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Game for a workout? Wii Fit will get you going

Sharone Huey, 51, an exercise physiologist at the Sports Center at Chelsea Piers in Manhattan, N.Y., who uses Wii Fit, says the activities are on point. ‘‘There were some things I didn’t like . . . but overall, I thought they did a good job and this will be a good tool for people who can’t make it to the gym.”

New York Times

Sharone Huey, 51, an exercise physiologist at the Sports Center at Chelsea Piers in Manhattan, N.Y., who uses Wii Fit, says the activities are on point. ‘‘There were some things I didn’t like . . . but overall, I thought they did a good job and this will be a good tool for people who can’t make it to the gym.”

DETROIT

Nintendo's $90 Wii Fit promises to use your Wii video game console to make you sweat.

That may be a stretch, but there's no denying that this collection of mini-games, most of which use a balance board, makes getting some light exercise pretty darned pleasant.

The balance board is about the size of a folded newspaper, and wirelessly talks to your Wii console. It acts as a scale — ouch — and more important, measures tiny shifts in your weight and balance.

Onscreen, those shifts translate into everything from your balance in yoga poses to how you do crossing a tightrope between skyscrapers. The technology works well, in general, and is customized for the individual player.

Mini-games are divided into categories: yoga, strength, aerobics and balance. Each contains a few games that are open initially and more that open up as you spend time with the game or improve on existing mini-games.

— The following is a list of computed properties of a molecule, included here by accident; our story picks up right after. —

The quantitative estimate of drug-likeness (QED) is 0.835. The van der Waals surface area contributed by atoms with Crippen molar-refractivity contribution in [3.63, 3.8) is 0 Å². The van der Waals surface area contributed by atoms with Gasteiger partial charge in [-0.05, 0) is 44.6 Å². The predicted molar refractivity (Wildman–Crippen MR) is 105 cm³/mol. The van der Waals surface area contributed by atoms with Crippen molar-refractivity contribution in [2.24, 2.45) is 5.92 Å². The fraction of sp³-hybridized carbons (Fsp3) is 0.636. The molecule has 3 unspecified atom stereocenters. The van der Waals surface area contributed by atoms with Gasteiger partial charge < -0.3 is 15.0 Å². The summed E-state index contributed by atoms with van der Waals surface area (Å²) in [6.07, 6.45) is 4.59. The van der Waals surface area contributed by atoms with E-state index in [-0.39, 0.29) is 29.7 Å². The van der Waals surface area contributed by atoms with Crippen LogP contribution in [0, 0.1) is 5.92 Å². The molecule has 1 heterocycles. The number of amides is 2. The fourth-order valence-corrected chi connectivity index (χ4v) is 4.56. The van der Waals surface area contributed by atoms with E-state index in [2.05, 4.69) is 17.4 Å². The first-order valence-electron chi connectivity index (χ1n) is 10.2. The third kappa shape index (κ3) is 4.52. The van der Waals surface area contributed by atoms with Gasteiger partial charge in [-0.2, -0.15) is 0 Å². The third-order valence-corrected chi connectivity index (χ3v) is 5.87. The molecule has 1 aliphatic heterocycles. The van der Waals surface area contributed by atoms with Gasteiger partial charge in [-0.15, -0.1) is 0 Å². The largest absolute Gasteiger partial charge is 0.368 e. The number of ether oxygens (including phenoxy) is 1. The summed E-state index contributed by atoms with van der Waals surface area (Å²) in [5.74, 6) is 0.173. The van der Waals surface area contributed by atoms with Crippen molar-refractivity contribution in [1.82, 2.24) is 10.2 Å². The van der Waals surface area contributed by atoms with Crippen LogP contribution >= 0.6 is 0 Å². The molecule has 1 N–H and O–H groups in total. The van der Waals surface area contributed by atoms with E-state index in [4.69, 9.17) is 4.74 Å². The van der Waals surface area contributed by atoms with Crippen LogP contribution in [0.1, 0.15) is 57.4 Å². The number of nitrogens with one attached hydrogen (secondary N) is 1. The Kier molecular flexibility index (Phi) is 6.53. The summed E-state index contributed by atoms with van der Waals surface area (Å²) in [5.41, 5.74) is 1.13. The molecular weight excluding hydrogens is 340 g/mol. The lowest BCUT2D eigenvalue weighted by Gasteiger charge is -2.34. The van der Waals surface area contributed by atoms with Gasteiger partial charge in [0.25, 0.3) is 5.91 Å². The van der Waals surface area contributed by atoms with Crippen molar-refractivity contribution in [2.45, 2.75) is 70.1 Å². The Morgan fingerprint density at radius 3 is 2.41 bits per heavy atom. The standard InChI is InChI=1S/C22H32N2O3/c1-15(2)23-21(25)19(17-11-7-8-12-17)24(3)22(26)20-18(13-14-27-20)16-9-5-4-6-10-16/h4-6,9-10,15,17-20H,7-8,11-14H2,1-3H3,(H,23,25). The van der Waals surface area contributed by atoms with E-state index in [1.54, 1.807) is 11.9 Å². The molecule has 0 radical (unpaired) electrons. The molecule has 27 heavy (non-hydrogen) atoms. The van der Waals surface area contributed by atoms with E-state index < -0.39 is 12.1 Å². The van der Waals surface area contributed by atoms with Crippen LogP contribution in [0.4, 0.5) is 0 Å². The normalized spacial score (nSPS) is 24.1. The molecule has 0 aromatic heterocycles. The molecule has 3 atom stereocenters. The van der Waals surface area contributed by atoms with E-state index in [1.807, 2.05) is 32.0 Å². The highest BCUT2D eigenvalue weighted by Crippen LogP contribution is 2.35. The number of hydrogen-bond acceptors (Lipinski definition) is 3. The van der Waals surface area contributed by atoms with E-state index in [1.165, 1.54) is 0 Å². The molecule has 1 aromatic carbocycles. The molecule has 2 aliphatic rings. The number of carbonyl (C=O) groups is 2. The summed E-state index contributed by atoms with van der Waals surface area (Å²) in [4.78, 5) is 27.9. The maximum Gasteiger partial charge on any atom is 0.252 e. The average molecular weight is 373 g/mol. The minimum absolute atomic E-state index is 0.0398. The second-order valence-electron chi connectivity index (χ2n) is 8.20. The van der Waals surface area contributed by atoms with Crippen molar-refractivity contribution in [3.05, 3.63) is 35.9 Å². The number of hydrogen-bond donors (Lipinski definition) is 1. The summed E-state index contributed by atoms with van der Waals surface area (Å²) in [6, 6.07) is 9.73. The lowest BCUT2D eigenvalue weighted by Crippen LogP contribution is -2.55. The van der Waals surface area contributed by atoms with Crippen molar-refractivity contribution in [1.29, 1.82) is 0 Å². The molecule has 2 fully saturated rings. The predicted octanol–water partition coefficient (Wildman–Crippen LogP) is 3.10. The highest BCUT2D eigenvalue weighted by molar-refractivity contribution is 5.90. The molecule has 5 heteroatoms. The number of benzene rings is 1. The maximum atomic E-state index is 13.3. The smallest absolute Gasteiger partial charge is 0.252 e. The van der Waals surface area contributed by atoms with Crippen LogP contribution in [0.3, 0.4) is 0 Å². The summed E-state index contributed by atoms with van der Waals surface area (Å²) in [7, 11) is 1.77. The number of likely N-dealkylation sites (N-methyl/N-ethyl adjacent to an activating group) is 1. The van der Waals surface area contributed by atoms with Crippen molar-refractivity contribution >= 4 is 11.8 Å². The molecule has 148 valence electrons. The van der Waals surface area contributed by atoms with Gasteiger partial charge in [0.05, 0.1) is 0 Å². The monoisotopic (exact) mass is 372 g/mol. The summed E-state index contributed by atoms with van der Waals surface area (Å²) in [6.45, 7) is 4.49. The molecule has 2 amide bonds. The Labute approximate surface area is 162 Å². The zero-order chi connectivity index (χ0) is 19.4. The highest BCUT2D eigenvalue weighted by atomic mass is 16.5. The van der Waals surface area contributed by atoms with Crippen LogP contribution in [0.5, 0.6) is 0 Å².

The balance games include things like slaloming down a ski slope, using your body weight to steer between flag gates, or playing soccer goalie, shifting your weight to head off incoming soccer balls (and ducking to avoid thrown shoes and other objects).

Strength training includes moves like pikes, push-ups and leg extensions; yoga includes poses like tree, warrior, half-moon and forward fold.

Aerobics includes basic and advanced step aerobics; one- and two-player running, which creatively uses your Wiimotes as pedometers; and Hula Hoop, a hilarious mini-game in which you have to swivel your hips to keep hoops going and periodically lean in the correct direction to catch more.

The aerobics and balance games are a lot more fun (and less serious) than the strength and yoga poses, but you have to acknowledge the smart use of technology in every section.

You'll have to work to break a sweat, but in the same vein as other fitness video games, you always get out of it a workout in direct proportion to the enthusiasm and exaggerated movements you put into it.

The biggest handicap Wii Fit has is that it's relatively shallow. Though there are dozens of games altogether when you unlock everything, no one game is likely to command your attention for more than a few minutes. That's okay, if you plan to shuffle through everything that catches your eye in a single workout; even a selection of basic games with nothing unlocked can quickly add up to a half-hour workout.

But it shows how much potential the balance board has for future titles that take one idea and expand on it. In many ways, Wii Fit feels a lot like the Eye Toy: Play game that Sony released with the camera for its PlayStation systems. It's partly a demonstration of the capabilities of the hardware (in this case, the balance board instead of a camera), but slightly disappointing as a freestanding title.

That shouldn't stop you from giving it a try, however. It would be a fun alternative to a walk outside on a rainy day, and it might just entice your kids off the couch — and that's never a bad thing.

Finding Wii Fit can be a bit of a challenge, and you must already have a Nintendo Wii console to use it.

Game for a workout? Wii Fit will get you going 09/29/08 [Last modified: Monday, October 6, 2008 1:49pm]
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